When the economy is rising, people have more and more money, causing them to spend more, and thereby increasing business for everyone until it can go no higher — positive feedback. And when it is declining, then negative feedback keeps it declining until it drops no lower. Since the economy cannot change direction quickly, neither do the markets, which are directly affected by the economy, though not directly.

So recognizing the trend and trading with the trend rather than against it is the key to making the most profit. Go long in an uptrend, and if you are willing to take some risk, go short in a downtrend. Greater profits can be made the earlier the trend is recognized.

Trend Geometry

The trend is never a straight line, but a direction, and sometimes, the trend pauses, and gets stuck in a trading range. Sometimes it reverses for a short time, in what are called retracements, pullbacks, or corrections. The erratic nature of the trend is caused by an economy that does not move at a constant speed, but erratically, and supply and demand, which determines prices, fluctuates from moment to moment and from day to day. These fluctuations give rise to the short and intermediate trends that punctuate the long trend in the market. So, trends are fractal — there are trends within trends.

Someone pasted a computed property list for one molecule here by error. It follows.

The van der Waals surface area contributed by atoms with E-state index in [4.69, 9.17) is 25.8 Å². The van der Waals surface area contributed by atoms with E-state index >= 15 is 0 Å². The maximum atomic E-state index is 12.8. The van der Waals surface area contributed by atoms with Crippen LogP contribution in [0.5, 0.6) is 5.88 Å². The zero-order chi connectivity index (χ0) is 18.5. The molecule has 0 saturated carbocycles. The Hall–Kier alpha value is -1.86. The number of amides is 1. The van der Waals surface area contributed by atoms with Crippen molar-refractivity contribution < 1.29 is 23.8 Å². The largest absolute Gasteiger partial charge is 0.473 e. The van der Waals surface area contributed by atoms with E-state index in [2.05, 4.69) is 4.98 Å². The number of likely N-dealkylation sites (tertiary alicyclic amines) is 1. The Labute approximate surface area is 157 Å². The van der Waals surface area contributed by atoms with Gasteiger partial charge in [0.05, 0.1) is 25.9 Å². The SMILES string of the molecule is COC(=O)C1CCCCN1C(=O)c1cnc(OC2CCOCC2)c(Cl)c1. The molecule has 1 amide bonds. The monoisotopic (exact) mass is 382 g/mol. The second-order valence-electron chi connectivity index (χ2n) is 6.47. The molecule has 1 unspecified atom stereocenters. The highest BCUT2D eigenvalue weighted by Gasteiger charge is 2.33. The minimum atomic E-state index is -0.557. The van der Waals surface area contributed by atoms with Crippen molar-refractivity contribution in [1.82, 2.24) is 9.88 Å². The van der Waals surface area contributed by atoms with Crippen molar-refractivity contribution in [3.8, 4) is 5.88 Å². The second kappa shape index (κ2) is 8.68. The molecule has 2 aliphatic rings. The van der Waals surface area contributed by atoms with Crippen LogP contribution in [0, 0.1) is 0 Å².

Trendlines

To recognize the trend better and to decide at what prices to enter and exit a trade, traders often draw trendlines. A trendline starts at the beginning of the trend and terminates at the end. When the trend changes direction, then a new trendline must be drawn to represent the new trend.

There are, however, several ways of drawing trendlines that will have slightly different directions for the same trend depending on how the trendline is drawn and what type of chart is used. A trendline can be drawn so that:

Sometimes a low or high can be abnormally large compared to neighboring lows or highs, so trendlines are often drawn using closing prices to give a more accurate picture of the trend. Many technical traders use price channels, percentage envelopes, or bands, such as Bollinger bands that use standard deviations to draw the support and resistance lines.

Linear Regression Line